Thursday, June 28, 2012
The Last Command
The Last Command is a remarkably clever and poignant Hollywood story, a moving tale of war, doomed love, and the ways in which Hollywood's dream factory can resonate with reality. The exiled Russian Sergius Alexander (Emil Jannings) comes to America as a poor, haunted old man, his head involuntarily shaking, reflecting an old mental trauma. Struggling to survive and make some money, he takes a job as a Hollywood extra, one of countless small-timers waiting in crowds for the chance to be a fleetingly glimpsed face on the silver screen. The irony is that, in Russia, he was a general, a cousin of the Czar himself, until the 1917 Russian Revolution toppled the czarist regime in the name of the Bolsheviks (here referred to as "revolutionists").
Josef von Sternberg infuses this tragic, melancholy story with a beautifully hazy soft-focus aesthetic, honing in on Jannings' heartbreaking performance in sensuous closeups that capture the nuances of the actor's embodiment of this crushed, broken man. Jannings delivers a real tour de force performance, his body shaking uncontrollably, haunted by the war and his humiliation, his face retaining just a trace of his former haughty grandeur in the extra's shuffling walk and heavy-lidded eyes. Then, when the film leaps into a flashback to 1917, in the days leading up to the general's downfall, he seems to be swelled with life and vibrancy, a man of pride and honor, by turns vivacious and intimidating. It's such a great performance because the shell of this man is already apparent in his shattered present-day self.
The flashback reveals how Alexander is outdone by the foolish decisions of the Czar — who seems as out-of-touch as the Bolsheviks claim, unworthy of the service of a truly honorable man like Alexander — and by the plots of the revolutionaries Lev Andreyev (William Powell) and Natalie Dabrova (Evelyn Brent). Later, in 1920s Hollywood, Andreyev has emigrated as well, serving as a director; it's Andreyev who casts Alexander as a Russian general, recreating their real life conflict, a twist that's either utterly cruel or a grand tribute to their rivalry.
The lengthy flashback sequence is especially compelling, as Alexander falls in love with Natalie, even while knowing that she's his enemy and could betray him at any moment. In one fantastic scene, he visits her in her room and notices the handle of a pistol sticking out from under her pillow, but he remains quiet, doing nothing about it, fatalistically waiting for whatever's going to happen. It's doomed romance at its best, embodied in Natalie's sad glances at this man she's growing to respect and maybe even love, while he looks at her with adoration, blinded by her dark beauty and danger. Von Sternberg has a feel for this kind of potent romantic melodrama, highlighting the tiny snub-nosed gun in a charged closeup, and then of course, instead of shooting, the woman throws herself down, her head in her arms. "From now on you are my prisoner of war," Alexander says in a title card, "and my prisoner of love."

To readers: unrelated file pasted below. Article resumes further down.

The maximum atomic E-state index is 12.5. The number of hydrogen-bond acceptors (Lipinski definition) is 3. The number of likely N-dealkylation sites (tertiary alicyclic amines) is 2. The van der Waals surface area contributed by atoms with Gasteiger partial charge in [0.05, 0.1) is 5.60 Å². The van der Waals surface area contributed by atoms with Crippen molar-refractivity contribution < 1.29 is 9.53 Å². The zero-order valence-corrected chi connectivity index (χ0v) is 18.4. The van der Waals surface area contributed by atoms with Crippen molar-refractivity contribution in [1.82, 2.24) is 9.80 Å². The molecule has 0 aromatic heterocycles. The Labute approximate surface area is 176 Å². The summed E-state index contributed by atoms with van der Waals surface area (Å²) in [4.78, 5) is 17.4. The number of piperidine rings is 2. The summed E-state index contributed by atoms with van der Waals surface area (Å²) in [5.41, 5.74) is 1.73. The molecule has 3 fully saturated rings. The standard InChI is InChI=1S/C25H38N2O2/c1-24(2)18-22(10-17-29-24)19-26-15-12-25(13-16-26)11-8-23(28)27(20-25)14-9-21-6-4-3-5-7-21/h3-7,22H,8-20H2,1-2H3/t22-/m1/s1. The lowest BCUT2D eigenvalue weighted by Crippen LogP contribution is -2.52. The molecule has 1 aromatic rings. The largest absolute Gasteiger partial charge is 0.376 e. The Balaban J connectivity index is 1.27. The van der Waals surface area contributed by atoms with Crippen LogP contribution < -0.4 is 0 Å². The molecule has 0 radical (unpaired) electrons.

The film reaches its climax with the tragic end of the flashback and a return to the Hollywood backlot, where Alexander is preparing to reprise his historical role in a Hollywood production that Andreyev obviously intends as a propaganda piece for the Bolsheviks. Instead, it becomes Alexander's last chance to shine, his last chance to inhabit the grand role of the heroic general, his face framed against a billowing czarist flag, his eyes wild and wide, losing himself in the past. It's a great moment, the movies providing a kind of tragic closure for this man's sad life, art imitating life in every way. He's still being manipulated and defeated by his enemy Andreyev, in a way, but he's also breaking free, refusing to be confined by the movie's boundaries, briefly making it seem as though he's back at the front, rallying his troops to battle. And then he collapses, and gets a typically Hollywood epitaph from a bystander: "too bad — that guy was a great actor."
That tragicomic send-off suggests that The Last Command is a sly commentary on Hollywood's glossy approach to reality, subtly satirizing the ways in which film's power can deceive as much as inform, reducing the emotional complexity of history as it's lived to extras running around the trenches. But at the same time the movies do have great power, and Alexander's brief moment of fantasy glory suggests that this power is the power to dream, to remake reality, to transform tragedy into a profound aesthetic triumph.